Merry X-Mas ransomware from Sunday 2017-01-08

Published: 2017-01-09
Last Updated: 2017-01-09 00:15:27 UTC
by Brad Duncan (Version: 1)
1 comment(s)


On Tuesday 2017-01-03, BleepingComputer published an article about "Merry X-Mas Ransomware" [1].  This ransomware was first seen by people like @PolarToffee, @dvk01uk, and @Techhelplistcom.  Merry X-Mas Ransomware was first reported as distributed through malicious spam (malspam) disguised as FTC consumer complaints [2].

By Sunday 2017-01-08, I saw an updated version of the Merry X-Mas Ransomware distributed through malspam disguised as court attendance notifications.

It seemed odd to find Christmas-themed ransomware two weeks after Christmas; however, Orthodox Christian communities celebrate Christmas on January 7th [3].  Ultimately, such Christmas-themed ransomware isn't odd if it's from a Russian actor.

With that in mind, let's review the characteristics of Sunday's Merry X-Mas ransomware.

Show above:  Comparison of Merry X-mas ransomware notifications from 2017-01-03 and 2017-01-08.

The malspam

The malspam was a fake notification to appear in court.  Email headers indicate the sender's address was spoofed, and the email came from a domain associated with Microsoft.

  • Date/Time:  Sunday, 2017-01-08 15:40:24 UTC
  • Received from: 
  • Message-Id:  <>
  • From:  Court Agent
  • Subject:  Notice of court attendance

Show above:  Screenshot of the malspam.

The link from malspam downloaded a zip archive.  The zip archive contained a Microsoft Word document with a malicious macro.  If macros were enabled on the Word document, it downloaded and executed the ransomware.

Show above:  Flow chart of the infection process.

Show above:  From zip archive to Word macro.

On Sunday 2017-01-08, the infected Windows host had a ransom notification with text identical to the message seen on Tuesday 2017-01-03 [1, 2].  Sunday's image featured Robot Santa Claus from the TV show Futurama [4], which is appropriate, since that character is quite evil.

Show above:  Desktop of an infected Windows host.

The ransom notification was dropped to various directories on the computer as YOUR_FILES_ARE_DEAD.HTA, including the desktop.  The file extension for all encrypted files was .RMCM1 when I checked my infected host.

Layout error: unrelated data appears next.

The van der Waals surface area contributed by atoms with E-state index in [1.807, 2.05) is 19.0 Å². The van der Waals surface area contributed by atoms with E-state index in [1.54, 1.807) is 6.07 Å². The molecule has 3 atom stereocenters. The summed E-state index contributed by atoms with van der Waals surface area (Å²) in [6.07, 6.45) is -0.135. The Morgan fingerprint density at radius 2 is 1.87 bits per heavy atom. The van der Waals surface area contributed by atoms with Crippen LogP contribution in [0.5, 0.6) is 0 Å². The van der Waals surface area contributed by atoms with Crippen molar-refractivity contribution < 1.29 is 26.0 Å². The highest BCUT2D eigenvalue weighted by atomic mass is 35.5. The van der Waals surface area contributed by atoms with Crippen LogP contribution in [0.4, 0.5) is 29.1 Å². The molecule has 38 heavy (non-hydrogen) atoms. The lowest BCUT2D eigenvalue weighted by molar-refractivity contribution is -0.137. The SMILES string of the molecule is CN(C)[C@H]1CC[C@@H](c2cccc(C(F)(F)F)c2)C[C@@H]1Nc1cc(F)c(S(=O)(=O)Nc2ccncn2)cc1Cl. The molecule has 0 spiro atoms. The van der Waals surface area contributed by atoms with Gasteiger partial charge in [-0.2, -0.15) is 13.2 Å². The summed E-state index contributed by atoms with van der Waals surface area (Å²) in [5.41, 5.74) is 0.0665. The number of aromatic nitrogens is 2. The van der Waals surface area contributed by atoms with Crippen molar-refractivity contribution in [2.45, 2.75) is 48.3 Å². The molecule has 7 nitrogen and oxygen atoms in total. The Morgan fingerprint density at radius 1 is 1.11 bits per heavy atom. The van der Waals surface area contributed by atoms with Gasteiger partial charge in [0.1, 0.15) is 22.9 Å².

Show above:  File extensions noted from this infection.

The ransom notification was set in the registry for persistence as shown in the image below.

Show above:  Registry entry for the ransom notification to appear when logging on.

The traffic

Traffic remained consistent with last week's Merry X-Mas Ransomware example.  After downloading the zip archive and extracting Word document, I enabled macros.  That retrieved the ransomware binary from over TCP port 443 as HTTP (not HTTPS).  The ransomware was stored as C:\Users\[username]\AppData\Roaming.eXe on the local host and deleted itself after running.  Post-infection callback sent information about the infected host to over TCP port 443 also as HTTP (not HTTPS).

Show above:  Traffic from the infection filtered in Wireshark.

Show above:  Word macro retrieving the ransomware binary.

Show above:  Ransomware binary stored on the local host before it deletes itself.

Show above:  Post-infection traffic sending details on the infected Windows host.

Indicators of Compromise (IoCs)

I submitted a pcap of the infection traffic to VirusTotal to see what alerts should trigger [5].  Two EmergingThreats rules triggered on the callback traffic as MRCR1 Ransomware.  MRCR1 is one of the file extensions seen for the encrypted files from last week's sample.  That might be a good name for this ransomware, especially if we see it again later using some other theme.

Show above: Suricata and Snort hits on the pcap from VirusTotal.

A full list of IoCs follow:

  • port 80 - - GET /court/  [initial zip download]
  • port 443 - - GET /temper/PGPClient.exe  [ransomware binary]
  • port 443 -  - POST /blog/index.php  [post-infection callback]
  • YOUR_FILES_ARE_DEAD.HTA  [ransom notification]
  • @comodosecurity  [Telegram POC from ransom notification]
  •  [email POC from ransom notification]
  • File name:
  • SHA256 hash:  86e98f1ddbb2953a5de8b3d550ac2fb45fd20d1305a12dfebc2ccb6e80717631
  • File description:  Zip archive from link in malspam
  • File name:  PlaintNote_12545_copy.doc
  • SHA256 hash:  244b4205acb416700bec459c8b36be379c0b7e3d2a21a57c4a121ba95d229bc4
  • File description:  Word document with malicious macro
  • File name:  C:\Users\[username]\AppData\Roaming.eXe
  • SHA256 hash:  78cc9626bb8d6f9d8ddf8236c197894a86f9d54a294b38c9c0b82744496b3fae
  • File description:  Merry X-Mas Ransomware

Final words

Malspam with links to malware is a common threat.  This is not an unusual method of malware distribution, and its holiday theme also fits the season.  So why draw your attention to Merry X-Mas ransomware, you ask?

Such information emphasizes the ever-present threat of ransomware.  It also shows that despite the protective measures an organization might have in place, some people will click their way through warnings and infect their computers.  We wouldn't continue to see this type of activity if it wasn't profitable for the criminals involved.

I trust that most people reading this diary are aware of the threat, and most would not fall for this type of malspam.  Furthermore, some organizations already have protective measures in place that prevent these kind of ransomware infections.

Still, we need to keep an ongoing dialog to promote awareness of this and other ransomware threats.  Too many people continue to fall for it.

Pcap and malware for this diary can be found here.

Brad Duncan
brad [at]


1 comment(s)


I didn't realize virustotal supported pcaps. Thanks for that tip.

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